Everyone loves to gripe about air travel. But what about hotels?
On a recent trip around the world (New York-Frankfurt-Singapore-Tokyo-LA-New York) I stayed in six different hotels of various quality, and while my flights were perfect (thanks Singapore Airlines and United) the hotel stays were not always.
To their credit, you’re much more likely to get a gripe resolved at a hotel than you would with an airline. Usually a word or two with the front desk and they’ll take money off your bill or even eliminate that night’s room charge, and I’m not shy about marching down to the front desk to get satisfaction, such as when a wake up call didn’t arrive one morning, or a hoard of raucous teenagers kept me up all night by racing past my door. Here’s what I found to carp about:
1. Bad bedside reading lights. I own an iPad, but I’m one of those Neanderthals who still read real books, and I usually do it in bed. Very few hotels have decent bedside lighting (some do, of course, such as the Intercontinental Singapore and the Fairmont Battery Wharf Boston—but not its sister property, the Fairmont Copley Boston). Instead they give you fancy looking table lamps on a nightstand with those dim fluorescent light bulbs.
2. No outlets to plug in laptops and iPads etc. near the bed. Some hotels are getting better at installing enough electrical outlets at desks (although there never seem to be enough), but I want to charge my laptop and iPad while in bed without hunting behind furniture only to find that the clock radio and the aforementioned dim lamp are hogging the only outlet. In fact, I’m writing this as I recline in bed and notice that my Macbook Air needs to be plugged in soon. There’s nowhere to do that.
3. Televisions and their remote controls. I just want to turn the damn TV on to watch TV, not the movies you need to pay for, or the tour of the property, without having to scroll through menus to get to TV broadcasts. Hotels first try to sell you their in-room movies and other services. It’s annoying, especially since every system is different.
4. Confusing alarm clocks. How about just a simple alarm clock. On/off button and then set time. I don’t need a clock radio or an iPad dock that never seems to work anyway. New rule: All hotel room alarm clocks around the world should be standardized.
5. Exhorbitant breakfast room service menus. Really? $35 plus plus plus for two pieces of toast, some juice, two eggs and a sausage? Eight bucks for a coffee plus service charge and tip and tax?
6. Shower controls. Every hotel is different. I can never figure out which way is hot and which way is cold. Even with a 50 percent chance of getting it right I always seem to get it wrong. Can’t we standardize this?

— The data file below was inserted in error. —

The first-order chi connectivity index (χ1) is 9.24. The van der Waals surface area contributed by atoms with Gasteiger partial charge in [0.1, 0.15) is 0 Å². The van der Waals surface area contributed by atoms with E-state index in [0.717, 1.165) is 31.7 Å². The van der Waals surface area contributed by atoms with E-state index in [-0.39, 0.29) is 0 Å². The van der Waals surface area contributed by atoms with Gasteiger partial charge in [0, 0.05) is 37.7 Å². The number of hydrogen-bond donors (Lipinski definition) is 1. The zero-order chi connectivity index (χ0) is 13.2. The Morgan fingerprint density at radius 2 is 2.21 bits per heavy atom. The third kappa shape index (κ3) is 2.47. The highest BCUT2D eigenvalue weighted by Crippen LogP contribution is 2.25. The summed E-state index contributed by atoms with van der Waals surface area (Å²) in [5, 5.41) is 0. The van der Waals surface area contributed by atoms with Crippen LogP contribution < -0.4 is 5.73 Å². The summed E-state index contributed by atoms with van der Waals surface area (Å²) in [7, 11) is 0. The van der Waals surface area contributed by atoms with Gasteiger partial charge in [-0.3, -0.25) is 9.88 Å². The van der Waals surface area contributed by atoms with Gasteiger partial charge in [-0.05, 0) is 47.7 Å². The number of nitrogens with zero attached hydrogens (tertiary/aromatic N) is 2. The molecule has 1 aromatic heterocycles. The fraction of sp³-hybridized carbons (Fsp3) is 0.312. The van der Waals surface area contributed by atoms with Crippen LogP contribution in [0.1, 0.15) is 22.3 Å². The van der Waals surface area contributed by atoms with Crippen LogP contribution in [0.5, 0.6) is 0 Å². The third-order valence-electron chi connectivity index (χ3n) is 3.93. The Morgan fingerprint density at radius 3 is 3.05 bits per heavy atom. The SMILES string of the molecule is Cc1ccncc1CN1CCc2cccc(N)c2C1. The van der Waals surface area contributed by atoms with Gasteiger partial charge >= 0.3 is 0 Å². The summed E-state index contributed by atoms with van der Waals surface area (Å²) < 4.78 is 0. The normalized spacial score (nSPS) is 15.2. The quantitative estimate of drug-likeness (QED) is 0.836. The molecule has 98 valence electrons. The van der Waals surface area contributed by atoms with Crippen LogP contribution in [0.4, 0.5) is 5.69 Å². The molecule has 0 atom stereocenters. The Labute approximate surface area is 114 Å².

7. Turning on the radio at turn down. Why to maids at hotels that offer turn down service turn the radio on to some dumb easy listening or new age radio station. It takes me five minutes to figure out how to turn the damn thing off (you’ll have noticed that I’m not very adept with knobs, switches, and buttons).
8. Noisy corridors. Most hotel rooms have a small foyer between the hallway door and the room. If I designed hotel rooms, they’d have a second door between the hallway door and the room to block out noisy late night revelers. How hard would it be to design hotels like this?
9. Slamming hotel room doors. Speaking of which, why can’t hotel room doors close softly instead of waking me up in the middle of the night?
10. Uncomfortable desk chairs. All hotels should install ergonomic chairs.
11. Maids who shut the curtains during turn down. The room turns into a dark tomb, great for sleeping but I’d rather wake up with the sun and enjoy the nighttime view. Front desks should ask you if you want your blinds drawn at turn down. It’d save the maids from doing extra work.
12. Hotel rooms with too many light switches. It some rooms, it takes me 15 minutes to figure out how to turn them all off. How about a single switch that shuts every light off. I’ve literally spent 15 minutes trying to figure out how to turn off a single light.
13. “Suites” that aren’t suites. “Junior” suites, “executive” suites. A suite has a wall between rooms. Don’t use “suite” to describe your room types if there’s no wall.
14. Slow, expensive WiFi. If you’re going to charge $15 a day for WiFi service, at least make sure it’s fast and reliable in every single room of your hotel. In fact, don’t charge for it at all.
15. Outrageous parking fees. I remember when you could stay in a hotel for $40 a night. In fact, you still can in some cities. But why is there a mandatory $40 per night valet parking charge with no option to self-park? Does it really cost $40 to store your car for the evening? What did I miss?
Feel free to vent in the comments with ways you’d improve the hotel experience.
George Hobica is a syndicated travel journalist and founder of the low-airfare listing site Airfarewatchdog.com.